Mike Fitzgerald

Happy St. Patrick’s Day from the leprechauns of Pinedale, Wyoming, just a short donkey ride up Highway 191 from you wee folks in Moab.

You wouldn’t think much would be going on to celebrate the Wearing of the Green in O’Wyo, but it’s no blarney.

The World Famous O’Corral Bar got off to an early celebration last Saturday night with a 24-hour party. It was quite a sight if I say so me self. The large, bushy-bearded lads were twirling their big-boned lasses, sporting much smaller beards, to the tunes of the classic Irish band “Fist of Funk.”

The green beer and Irish car bombs were flowing and the dancers jigged their way into the firewood pile, crashed onto the shuffle-board table and a few even landed on the emerald green felt of the pool table.

I heard the same shenanigans were happening at the nearby O’Cowboy and O’Stockman’s bars, which comprise Pinedale’s “Barmuda Triangle.”

Being an old o’geezer, I left before midnight, taking off my shamrock-decorated hardhat and putting the o’six-shooter safely back in the drawer.

Today brings back many St. Paddy’s Day memories from my hometown of Chicago. The big parade downtown used to be held on the actual date of the holiday, not the previous Saturday, which gave every worker the day off, along with permission to start guzzling booze at 8 a.m.

The old Mayor Daley would lead the hundreds of marchers, which just happened to represent all of the union trades of the town. The bagpipers would be blaring in all their squeaky glory and the Chicago River was dyed green – well, a brighter shade of green than its normal year-round color. With any luck of the Irish, no dead bodies would pop up or wash ashore while the live TV cameras were rolling.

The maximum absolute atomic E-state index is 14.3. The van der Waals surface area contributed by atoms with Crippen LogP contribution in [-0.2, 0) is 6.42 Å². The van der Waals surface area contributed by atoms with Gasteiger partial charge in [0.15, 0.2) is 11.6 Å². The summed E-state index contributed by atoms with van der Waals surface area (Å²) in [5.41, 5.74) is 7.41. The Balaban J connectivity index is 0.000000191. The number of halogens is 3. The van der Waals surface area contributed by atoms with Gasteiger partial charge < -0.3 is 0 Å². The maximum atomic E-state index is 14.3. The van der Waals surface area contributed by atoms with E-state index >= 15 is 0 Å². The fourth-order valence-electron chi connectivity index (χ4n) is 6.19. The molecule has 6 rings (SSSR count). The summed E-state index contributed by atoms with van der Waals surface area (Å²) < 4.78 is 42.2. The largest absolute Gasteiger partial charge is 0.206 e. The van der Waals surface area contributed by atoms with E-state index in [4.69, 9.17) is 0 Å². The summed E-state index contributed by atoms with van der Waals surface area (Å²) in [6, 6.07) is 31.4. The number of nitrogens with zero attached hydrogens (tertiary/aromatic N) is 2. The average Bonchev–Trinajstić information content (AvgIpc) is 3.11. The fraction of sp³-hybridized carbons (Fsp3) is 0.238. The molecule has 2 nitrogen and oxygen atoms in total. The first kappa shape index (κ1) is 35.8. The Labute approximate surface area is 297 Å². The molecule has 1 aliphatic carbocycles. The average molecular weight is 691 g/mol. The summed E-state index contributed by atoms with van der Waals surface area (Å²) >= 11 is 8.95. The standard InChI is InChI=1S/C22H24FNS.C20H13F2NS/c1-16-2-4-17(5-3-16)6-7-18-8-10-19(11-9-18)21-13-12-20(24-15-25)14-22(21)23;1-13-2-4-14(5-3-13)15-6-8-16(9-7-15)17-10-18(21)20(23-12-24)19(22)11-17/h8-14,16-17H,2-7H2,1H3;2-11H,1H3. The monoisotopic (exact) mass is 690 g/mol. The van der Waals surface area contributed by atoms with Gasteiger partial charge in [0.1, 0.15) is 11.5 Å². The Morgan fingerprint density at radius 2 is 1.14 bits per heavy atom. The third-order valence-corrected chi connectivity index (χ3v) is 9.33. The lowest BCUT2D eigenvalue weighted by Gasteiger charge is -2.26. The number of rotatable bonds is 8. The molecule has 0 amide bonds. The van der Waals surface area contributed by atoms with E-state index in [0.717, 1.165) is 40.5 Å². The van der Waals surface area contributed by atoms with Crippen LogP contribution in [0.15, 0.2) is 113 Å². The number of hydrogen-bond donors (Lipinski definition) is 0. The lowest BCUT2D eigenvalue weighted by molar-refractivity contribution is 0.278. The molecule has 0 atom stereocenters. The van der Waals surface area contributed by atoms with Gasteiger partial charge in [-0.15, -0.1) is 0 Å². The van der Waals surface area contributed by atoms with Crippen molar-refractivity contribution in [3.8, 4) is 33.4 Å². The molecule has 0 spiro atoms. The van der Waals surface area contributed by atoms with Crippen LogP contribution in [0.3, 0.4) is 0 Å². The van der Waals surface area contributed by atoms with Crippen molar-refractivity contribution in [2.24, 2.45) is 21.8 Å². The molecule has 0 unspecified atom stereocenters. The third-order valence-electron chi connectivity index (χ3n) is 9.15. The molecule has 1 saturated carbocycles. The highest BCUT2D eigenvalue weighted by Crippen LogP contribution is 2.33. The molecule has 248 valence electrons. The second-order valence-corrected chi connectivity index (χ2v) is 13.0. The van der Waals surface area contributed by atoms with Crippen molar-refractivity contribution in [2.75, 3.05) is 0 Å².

The parade would end at the Tipperary Inn at the Pick-Congress Hotel and all hell would break loose there, many unwanted pinches and punches, although no one seemed to notice or mind.

It seems like only yesterday when a college-age friend of mine drank too much and stole an idling U.S. Mail truck that was sitting empty in front of the jam-packed bar and sidewalk. He did a U-turn and roared the wrong way down the street as the crowd cheered him on.

Only a four-leaf clover he was wearing stopped him from mowing anyone down before he crashed into a light pole. The cops were forced to arrest him and I think he got off easy since it was St. Patrick’s Day in Chicago, and his uncle was a judge. A $25 fine and a promise to never steal a mail truck again, I recall.

I was actually arrested one time in downtown Chicago (true story) on St. Patrick’s Day, just out of my seven years in college and in my first job as a newspaper reporter at the Daily Southtown. A Chicago cop yelled at me to throw the rest of my beer away in a nearby garbage can and I of course thought he was kidding so I continued chugging down the crowded street.

Saints above! Next thing I knew he was tossing me into the back of a paddy wagon, yes a paddy wagon. And on the copper’s nametag, he was actually wearing it, was a long Polish moniker. The charges were quickly dropped before a Windy City courtroom could erupt in laughter and it even resulted in my first of over a thousand career newspaper columns.

On a more somber note, my late Dad and Grandma Fitz would dance the Irish Jig to our family’s delight on St. Pat’s and the best corned beef, cabbage and small potatoes would fill our bellies. Then we all joined in to the rousing and tear-jerking songs of the Clancy Brothers in the front room.

My Dad loved being an Irish-American as much as anyone and was always dressed from head to toe in green. I sure miss him, especially today.

And remember this, fine lads and lasses of Moab: “May you be in heaven an hour before the devil knows you’re dead.”

And the final words of my favorite Irish song:

“So fill to me the parting glass, goodnight and joy be with you.”

Mike Fitzgerald is a former Moab resident and lives in Pinedale. He can be reached at revfitz22@aol.com.